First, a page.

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Friday, June 27, 2014
Sean Gabb's 'The Break'
Although it has little to do with the point of this blog, I've been interested for years in the period of history known as "Late Antiquity." It's a period of history that runs roughly from 300 C.E. to 700 C.E. that's known under a variety of other names, e.g. "The Fall of Rome" (a misnomer, as the eastern half of the empire continued for centuries), "The Dark Ages," "The Later Roman Empire," the "postclassical world," etc. This interest occasionally crops up in this blog, for example in my posting about the historian Procopius as a classical liberal.
Anyway, I can't get enough of reading about Late Antiquity, and I like both nonfiction and well-researched historical fiction. That's how I got interested in a British novelist named Richard Blake, who has written a series of novels about an Anglo Saxon man named "Aelric" who winds up in various parts of the Byzantine Empire in the early 7th century. Each book focuses on a different city — the books have titles such as Conspiracies of Rome, The Terror of Constantinople (about the reign of the emperor Phocas, not exactly a happy time for the Roman Empire), The Blood of Alexandria, and so on. The novels are in a sequence but they also stand alone nicely.
They are some of the best historical novels I've ever read. There's lots of sex and violence and intrigue, and about as much bad behavior as you'd expect in a Bret Easton Ellis novel, so we're not talking about dry academic surveys here, but Blake has a particular gift for vividly depicting what life was like in those days. There's a scene in Conspiracies of Rome, for example, where Aelric encounters a particularly good place to go to the bathroom, one that actually has running water, and his explanation of it reveals a lot about what sanitary conditions usually were like in the early 7th century.
It turns out that "Richard Blake" is a pen name for Sean Gabb, a British writer who is active in the Libertarian Alliance. (While many of his opinions are conventionally libertarian, many of his opinions show a strong allegiance to Timothy Leary's dictum, "Think for yourself." A sentence from his official bio: "He has written in support of the monarchy and House of Lords, in defence of the rights of holocaust deniers and for a time limitation law on the charge of child abuse." Sean's literary opinions also are idiosyncratic; see his list of favorite writers, which places L. Neil Smith next to Gore Vidal and "Monk" Lewis.)
The Break is a libertarian science fiction/fantasy novel, and as I write sometimes about fiction with a libertarian bent, I've decided to mention it here. I completed it a few days ago. It is set more or less in the present, but in a very different world from our own; there has been some kind of a strange catastrophe that left life in Britain unaltered, but sent the rest of the world back to 1064 CE.
The action of the novel takes place, then in 1065 CE for most of the world, if not Britain.
The break in the international economic order has brought starvation conditions to Britain. A rational response would have been to peacefully trade with the rest of the world, to stimulate agricultural production and bring some of the food surplus to Britain; instead the big government types who have seized control, who babble about "multiculturalism" but are willing to slaughter multitudes with helicopter gunships to restore order, send many people to the country, Pol Pot style, to work as farmers. Contact with the outside world is strictly controlled.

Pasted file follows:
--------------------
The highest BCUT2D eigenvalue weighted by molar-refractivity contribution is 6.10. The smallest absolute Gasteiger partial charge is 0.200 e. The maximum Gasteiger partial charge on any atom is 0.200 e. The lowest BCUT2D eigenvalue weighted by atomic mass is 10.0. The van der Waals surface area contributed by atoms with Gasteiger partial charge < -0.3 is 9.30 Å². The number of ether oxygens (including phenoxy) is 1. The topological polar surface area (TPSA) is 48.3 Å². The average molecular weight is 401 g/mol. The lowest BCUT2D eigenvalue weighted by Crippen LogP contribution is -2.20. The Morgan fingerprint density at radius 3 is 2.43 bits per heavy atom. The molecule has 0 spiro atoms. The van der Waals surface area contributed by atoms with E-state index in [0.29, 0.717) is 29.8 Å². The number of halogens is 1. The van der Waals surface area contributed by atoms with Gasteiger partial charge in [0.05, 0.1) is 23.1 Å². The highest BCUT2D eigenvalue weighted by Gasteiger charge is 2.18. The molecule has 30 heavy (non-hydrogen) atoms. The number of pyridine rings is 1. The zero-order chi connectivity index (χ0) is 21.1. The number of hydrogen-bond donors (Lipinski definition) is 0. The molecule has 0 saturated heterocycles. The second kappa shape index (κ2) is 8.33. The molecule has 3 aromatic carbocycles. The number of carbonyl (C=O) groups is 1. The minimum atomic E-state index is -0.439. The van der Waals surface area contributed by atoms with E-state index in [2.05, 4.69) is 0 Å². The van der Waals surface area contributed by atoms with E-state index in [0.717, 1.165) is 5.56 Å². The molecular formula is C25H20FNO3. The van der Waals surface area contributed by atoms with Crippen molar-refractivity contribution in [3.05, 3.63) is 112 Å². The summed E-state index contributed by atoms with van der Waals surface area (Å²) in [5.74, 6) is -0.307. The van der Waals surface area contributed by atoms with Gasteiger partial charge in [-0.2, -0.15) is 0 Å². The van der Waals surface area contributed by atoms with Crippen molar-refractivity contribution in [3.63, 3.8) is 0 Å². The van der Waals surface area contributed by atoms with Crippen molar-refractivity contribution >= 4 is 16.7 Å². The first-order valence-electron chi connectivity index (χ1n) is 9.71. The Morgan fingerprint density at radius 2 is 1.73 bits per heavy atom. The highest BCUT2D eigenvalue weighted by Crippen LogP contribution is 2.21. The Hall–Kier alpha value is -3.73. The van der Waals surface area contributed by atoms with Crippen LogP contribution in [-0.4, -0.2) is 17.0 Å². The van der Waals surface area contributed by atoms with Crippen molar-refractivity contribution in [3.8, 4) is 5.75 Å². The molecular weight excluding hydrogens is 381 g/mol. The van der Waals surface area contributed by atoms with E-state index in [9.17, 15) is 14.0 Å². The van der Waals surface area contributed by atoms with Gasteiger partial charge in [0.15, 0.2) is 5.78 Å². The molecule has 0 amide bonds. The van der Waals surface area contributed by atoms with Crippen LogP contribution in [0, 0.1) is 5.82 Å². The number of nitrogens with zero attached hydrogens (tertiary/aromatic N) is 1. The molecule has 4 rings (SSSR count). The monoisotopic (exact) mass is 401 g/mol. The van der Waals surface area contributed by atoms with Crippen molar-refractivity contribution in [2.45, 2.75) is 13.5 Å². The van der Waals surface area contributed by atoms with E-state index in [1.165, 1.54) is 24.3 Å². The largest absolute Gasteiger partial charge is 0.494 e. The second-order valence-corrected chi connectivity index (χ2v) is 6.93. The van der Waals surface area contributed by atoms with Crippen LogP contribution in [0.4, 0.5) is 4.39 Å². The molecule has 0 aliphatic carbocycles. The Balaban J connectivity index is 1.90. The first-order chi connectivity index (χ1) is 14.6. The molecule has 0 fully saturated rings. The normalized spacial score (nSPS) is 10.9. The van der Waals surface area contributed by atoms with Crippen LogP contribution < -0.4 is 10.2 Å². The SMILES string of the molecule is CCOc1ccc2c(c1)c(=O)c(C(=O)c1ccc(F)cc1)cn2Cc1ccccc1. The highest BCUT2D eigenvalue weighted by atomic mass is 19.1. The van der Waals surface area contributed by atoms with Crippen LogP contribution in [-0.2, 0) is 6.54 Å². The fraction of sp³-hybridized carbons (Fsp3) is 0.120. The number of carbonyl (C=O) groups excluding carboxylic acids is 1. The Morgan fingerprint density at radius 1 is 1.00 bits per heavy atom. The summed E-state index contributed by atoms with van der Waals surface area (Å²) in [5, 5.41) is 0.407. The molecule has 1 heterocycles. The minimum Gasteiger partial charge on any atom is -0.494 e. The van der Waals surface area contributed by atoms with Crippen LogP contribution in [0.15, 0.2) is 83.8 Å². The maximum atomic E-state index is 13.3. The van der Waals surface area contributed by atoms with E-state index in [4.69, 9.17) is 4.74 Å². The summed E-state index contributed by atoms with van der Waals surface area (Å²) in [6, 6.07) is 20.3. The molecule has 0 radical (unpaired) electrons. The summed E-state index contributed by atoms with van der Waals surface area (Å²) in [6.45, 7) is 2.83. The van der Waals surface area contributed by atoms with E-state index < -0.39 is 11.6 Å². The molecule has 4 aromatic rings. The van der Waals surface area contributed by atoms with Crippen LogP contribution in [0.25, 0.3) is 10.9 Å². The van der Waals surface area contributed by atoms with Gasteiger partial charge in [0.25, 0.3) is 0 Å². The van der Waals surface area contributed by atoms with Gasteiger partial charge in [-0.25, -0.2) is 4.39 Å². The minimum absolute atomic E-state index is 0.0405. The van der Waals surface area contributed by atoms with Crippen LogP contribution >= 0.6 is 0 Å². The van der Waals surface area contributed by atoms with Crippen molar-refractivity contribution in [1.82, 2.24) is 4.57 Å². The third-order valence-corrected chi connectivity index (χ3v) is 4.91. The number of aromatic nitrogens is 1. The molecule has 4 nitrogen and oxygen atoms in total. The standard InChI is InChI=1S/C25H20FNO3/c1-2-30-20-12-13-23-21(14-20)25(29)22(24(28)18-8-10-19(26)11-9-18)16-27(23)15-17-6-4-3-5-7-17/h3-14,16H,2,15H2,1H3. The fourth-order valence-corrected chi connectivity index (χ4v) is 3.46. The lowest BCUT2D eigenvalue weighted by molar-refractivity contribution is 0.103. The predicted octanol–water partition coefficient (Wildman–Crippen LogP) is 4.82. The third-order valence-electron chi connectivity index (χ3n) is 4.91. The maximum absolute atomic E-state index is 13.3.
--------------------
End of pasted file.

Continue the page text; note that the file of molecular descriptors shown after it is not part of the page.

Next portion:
1065 CE is of course a suggestive time, coming one year before the Norman invasion (in our world, anyway). It's also close to the end of the Byzantine Empire as a large, powerful state. The novel's main characters are Jennifer, a teenage British girl, and Michael, a young Byzantine ambassador who has come to Britain seeking help against the Turks. Michael is a sexist, as you might guess from his time period. At one point, he tells Jennifer, an uncommonly brave and smart young woman, that she did pretty well for a girl. But it also turns out that Michael has old-fashioned notions about duty (to Jennifer, as well as to his country) and the reader warms to him. I gather that this is Mr. Gabb's foray into young adult fiction, as there is plenty of violence but no sex. I don't like to give long plot summaries in my reviews; why spoil things for readers? Suffice to say that there is plenty going on, with a satisfying pyrotechnic ending; I was only sad that the characters never made it to 11th century Constantinople, as I wanted a glimpse. I nominated the book for the Prometheus Award.
(Disclosure: Sean/Richard sent me a review copy of the book. I've bought some of his other books for my Kindle and I was a fan before I had any contact with him via email.)
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A wonderfully gracious review - many thanks. I will repost, with credits, to the LA Blog. I'm also very impressed by your analysis of Procopius. I feel sorry for him. He'd have been much happier in the 2nd or 18th centuries. Instead, he was a sane and rational man alive in an empire filled with and run by ranting lunatics.
Back to the novel - I am most honoured that you've nominated me for the Prometheus Award. If you send me your address, I will post you a signed copy of Curse of Babylon.
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